The documentary, Blindsight, is the story of a 2004 expedition when Erik and his Mount Everest team attempted to guide six blind Tibetan teenagers to the 23,000 foot Lhakpa Ri on the north side of Mount Everest. Filled with emotion, struggle, and triumph, Blindsight delivers great cinematography combined with a complex journey of self-discovery and teamwork.

Blindsight was directed by Lucy Walker, who also directed the award winning documentary The Devil's Playground. It was produced by Sybil Robson Orr and Steven Haft, also producer of Dead Poet's Society.

The New York Times wrote, "Featuring extraordinary people doing extraordinary things, Blindsight is one of those documentaries with the power to make you re-examine your entire life – or at least get off the couch.”

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  • The first half of this movie had me on the edge of my seat. I felt so nervous I could not even watch this all in one sitting. Finally I finished the movie the next afternoon and was glad I did. It is really a beautiful story filled with bravery and tests of endurance.

    I think the point of this movie is to show that we should learn to enjoy the journey not just concern ourselves with a destination. There is really something to learn from the Tibetans and yet I was troubled to learn about how they blame the blind kids for being bad in a past life. Blindness seems to them to be a punishment. Erik Weihenmayer of course proves that blindness is actually a gift - what a beautiful soul he is.

  • Excellent and quite uplifting documentary. We follow a small group of blind Tibetan teenagers on a journey to climb a mountain right next to Everest; a daunting task for anyone, let alone someone who is blind. As we follow this journey it seems like the goal of reaching the summit is impossible, and this is why the movie works so well.

    I found myself rooting for these people so much it almost hurt. That being said this movie also presents an interesting perspective on how different people and cultures view life…the journey towards the peak in this case being a microcosm of life itself. Is the most important thing about the hike getting to the actual peak…or is the journey itself what is important? This one is just what the doctor ordered for a nice dose of inspiration... and to put things in perspective. I loved it.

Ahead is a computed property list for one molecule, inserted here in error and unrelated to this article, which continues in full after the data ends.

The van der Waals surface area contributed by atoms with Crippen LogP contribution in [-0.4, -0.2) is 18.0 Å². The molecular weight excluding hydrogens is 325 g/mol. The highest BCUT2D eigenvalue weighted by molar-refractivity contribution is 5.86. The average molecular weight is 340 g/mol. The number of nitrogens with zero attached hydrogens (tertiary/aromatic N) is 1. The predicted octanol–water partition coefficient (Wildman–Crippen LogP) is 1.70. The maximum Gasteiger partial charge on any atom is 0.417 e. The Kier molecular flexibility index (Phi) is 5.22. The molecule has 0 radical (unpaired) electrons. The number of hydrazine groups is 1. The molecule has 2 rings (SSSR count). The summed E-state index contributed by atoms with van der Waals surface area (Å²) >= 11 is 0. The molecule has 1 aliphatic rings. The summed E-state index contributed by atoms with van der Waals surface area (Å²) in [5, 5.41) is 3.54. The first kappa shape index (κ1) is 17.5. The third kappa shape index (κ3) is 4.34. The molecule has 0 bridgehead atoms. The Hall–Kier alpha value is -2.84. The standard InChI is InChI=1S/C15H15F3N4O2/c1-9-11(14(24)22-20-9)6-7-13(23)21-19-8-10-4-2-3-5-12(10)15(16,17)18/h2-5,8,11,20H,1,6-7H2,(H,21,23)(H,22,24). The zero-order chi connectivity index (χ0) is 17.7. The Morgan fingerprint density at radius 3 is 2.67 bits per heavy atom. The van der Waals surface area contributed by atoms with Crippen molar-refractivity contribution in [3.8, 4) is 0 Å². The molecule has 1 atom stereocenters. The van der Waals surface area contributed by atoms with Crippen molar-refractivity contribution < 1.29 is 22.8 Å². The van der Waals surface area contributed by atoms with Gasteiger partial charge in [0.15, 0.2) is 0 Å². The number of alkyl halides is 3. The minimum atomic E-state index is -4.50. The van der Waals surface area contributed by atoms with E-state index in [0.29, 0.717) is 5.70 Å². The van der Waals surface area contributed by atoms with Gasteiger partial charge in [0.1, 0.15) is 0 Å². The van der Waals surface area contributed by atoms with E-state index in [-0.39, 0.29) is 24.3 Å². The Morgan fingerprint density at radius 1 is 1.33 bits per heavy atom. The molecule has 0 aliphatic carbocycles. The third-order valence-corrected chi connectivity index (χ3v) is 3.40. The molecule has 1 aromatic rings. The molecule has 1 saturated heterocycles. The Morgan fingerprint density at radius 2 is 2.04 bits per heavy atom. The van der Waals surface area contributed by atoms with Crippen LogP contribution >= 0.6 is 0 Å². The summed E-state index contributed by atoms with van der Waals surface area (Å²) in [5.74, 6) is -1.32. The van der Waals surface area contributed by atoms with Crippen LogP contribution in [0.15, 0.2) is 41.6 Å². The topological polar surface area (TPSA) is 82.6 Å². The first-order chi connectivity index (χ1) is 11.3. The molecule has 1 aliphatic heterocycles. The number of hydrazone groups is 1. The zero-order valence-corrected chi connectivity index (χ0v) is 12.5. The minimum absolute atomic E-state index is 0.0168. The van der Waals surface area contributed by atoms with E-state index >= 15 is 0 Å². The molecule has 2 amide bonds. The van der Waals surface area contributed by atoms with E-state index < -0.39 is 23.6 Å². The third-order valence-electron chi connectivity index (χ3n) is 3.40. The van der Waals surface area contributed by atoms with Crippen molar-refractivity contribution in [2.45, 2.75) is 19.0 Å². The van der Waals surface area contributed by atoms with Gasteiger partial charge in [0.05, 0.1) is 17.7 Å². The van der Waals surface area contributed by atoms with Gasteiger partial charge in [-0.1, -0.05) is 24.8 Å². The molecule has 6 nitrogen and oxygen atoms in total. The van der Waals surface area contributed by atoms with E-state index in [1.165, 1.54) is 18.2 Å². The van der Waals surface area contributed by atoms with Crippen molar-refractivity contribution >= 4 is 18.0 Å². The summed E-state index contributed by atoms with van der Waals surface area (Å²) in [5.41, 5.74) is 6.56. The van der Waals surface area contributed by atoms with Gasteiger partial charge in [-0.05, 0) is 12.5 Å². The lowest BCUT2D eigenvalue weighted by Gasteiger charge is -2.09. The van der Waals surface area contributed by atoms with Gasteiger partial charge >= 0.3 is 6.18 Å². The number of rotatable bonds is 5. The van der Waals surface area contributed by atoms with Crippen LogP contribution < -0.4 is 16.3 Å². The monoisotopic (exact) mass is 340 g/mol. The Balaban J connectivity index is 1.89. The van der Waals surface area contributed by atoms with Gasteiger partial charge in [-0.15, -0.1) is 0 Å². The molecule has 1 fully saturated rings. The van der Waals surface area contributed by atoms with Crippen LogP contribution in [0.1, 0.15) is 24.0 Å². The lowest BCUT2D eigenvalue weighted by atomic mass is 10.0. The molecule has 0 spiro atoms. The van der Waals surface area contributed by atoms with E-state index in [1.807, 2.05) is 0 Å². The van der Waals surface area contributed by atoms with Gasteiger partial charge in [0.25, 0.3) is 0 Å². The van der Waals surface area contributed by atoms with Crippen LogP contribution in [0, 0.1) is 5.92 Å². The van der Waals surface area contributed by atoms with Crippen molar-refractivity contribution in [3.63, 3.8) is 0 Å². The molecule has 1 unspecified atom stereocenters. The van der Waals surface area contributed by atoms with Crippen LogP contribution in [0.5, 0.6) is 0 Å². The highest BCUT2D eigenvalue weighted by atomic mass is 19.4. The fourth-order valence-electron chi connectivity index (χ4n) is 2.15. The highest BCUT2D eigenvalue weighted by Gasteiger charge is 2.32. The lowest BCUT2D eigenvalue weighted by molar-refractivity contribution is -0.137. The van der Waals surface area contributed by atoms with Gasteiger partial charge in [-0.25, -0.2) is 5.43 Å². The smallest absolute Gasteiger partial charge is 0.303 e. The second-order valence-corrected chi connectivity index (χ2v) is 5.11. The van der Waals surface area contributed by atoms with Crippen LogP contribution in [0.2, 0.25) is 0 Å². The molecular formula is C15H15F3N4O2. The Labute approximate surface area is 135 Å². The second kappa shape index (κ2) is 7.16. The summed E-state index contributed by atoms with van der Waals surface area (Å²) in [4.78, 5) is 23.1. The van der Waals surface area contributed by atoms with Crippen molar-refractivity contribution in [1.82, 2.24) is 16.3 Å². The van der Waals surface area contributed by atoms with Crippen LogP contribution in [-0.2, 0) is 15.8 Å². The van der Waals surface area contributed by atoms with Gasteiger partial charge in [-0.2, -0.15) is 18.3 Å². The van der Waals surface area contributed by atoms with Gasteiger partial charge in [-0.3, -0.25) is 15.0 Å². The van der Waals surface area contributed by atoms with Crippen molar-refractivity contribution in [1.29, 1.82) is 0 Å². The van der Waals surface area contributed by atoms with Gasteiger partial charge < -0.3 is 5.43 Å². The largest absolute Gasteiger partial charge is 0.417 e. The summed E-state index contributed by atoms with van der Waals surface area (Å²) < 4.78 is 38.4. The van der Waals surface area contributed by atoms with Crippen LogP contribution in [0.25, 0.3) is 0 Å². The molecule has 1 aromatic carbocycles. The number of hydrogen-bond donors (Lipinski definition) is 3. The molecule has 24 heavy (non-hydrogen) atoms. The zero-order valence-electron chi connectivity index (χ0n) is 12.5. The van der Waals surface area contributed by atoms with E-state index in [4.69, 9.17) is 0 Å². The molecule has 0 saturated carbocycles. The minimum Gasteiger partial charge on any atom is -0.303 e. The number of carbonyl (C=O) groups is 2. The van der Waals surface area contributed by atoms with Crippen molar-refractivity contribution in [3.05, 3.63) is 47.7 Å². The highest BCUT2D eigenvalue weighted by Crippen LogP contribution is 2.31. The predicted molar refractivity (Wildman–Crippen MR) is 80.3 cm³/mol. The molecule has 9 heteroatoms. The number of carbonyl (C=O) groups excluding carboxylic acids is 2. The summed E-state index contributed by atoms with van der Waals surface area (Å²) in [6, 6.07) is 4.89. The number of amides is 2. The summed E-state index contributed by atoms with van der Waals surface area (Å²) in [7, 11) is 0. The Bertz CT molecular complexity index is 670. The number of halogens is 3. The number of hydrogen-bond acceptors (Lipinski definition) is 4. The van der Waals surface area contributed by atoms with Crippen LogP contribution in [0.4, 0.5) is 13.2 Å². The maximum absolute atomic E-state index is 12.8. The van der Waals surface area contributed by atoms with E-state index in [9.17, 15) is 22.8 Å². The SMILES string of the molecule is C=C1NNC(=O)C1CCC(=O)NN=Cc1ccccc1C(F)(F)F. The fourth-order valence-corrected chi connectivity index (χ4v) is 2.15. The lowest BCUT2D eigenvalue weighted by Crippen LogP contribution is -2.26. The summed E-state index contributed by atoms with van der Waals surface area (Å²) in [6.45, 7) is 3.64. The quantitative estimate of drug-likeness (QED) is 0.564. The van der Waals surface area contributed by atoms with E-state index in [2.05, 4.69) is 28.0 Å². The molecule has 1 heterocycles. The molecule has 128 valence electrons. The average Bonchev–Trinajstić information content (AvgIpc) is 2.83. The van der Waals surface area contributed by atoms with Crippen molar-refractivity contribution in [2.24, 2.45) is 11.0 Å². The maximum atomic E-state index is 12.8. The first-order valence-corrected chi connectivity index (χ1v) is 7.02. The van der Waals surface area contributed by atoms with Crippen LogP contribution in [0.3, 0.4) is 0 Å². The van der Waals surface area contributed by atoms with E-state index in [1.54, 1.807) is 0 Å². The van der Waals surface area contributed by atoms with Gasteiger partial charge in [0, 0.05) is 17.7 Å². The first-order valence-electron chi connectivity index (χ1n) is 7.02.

Shawn Palmquist
  • "Blindsight", is a documentary about a young blind German woman, Sabriye Tenberken, who heard about the plight of blind children in Tibet and set out to change their lives. She went to Tibet and opened a Braille school for these children. Rejected by their society as possessed by demons (they must've done something wrong in their previous life!), these children lived in the shadow of their family. Inspired by Erik Weihenmayer, the first blind person to climb Mt. Everest, she and Erik and group of other dedicated Westerners, challenged the children that they, too, can attempt the impossible. What follows is an inspirational journey that changed the lives of these children forever. Did they make it to the top? You need to watch this film to find out. It's a human spirit at its best - beautiful.

  • This is a highly moving film in which several Western mountain climbers come together to bring six Tibetan blind children to the foot of Mt. Everest at approximately 23,000 feet.

    This film is about the human spirit of helping the less fortunate and not giving up on them. It is about realizing that all can learn and benefit together when struggling for a common goal and even though that goal may not be reached, not all is lost. Yes, the kids say little in this film, but what they say, mostly through Sabriye, come through LOUD AND CLEAR. Like what is the rush - stop and smell the roses (in this case feel the icicles and listen to the yak bells). The film suddenly comes to a nice ending, when it seems a couple of the kids cannot go any further for different reasons, and all realize that the exceptional kids have done an extraordinary job of achieving something most in their own culture have not done.

    This film is certainly inspirational in a teamwork sense and could prove motivational in any training setting. It forces you to think about the less fortunate; what you can teach them AND what they can teach you!! I highly recommend this as it is all in all a great film.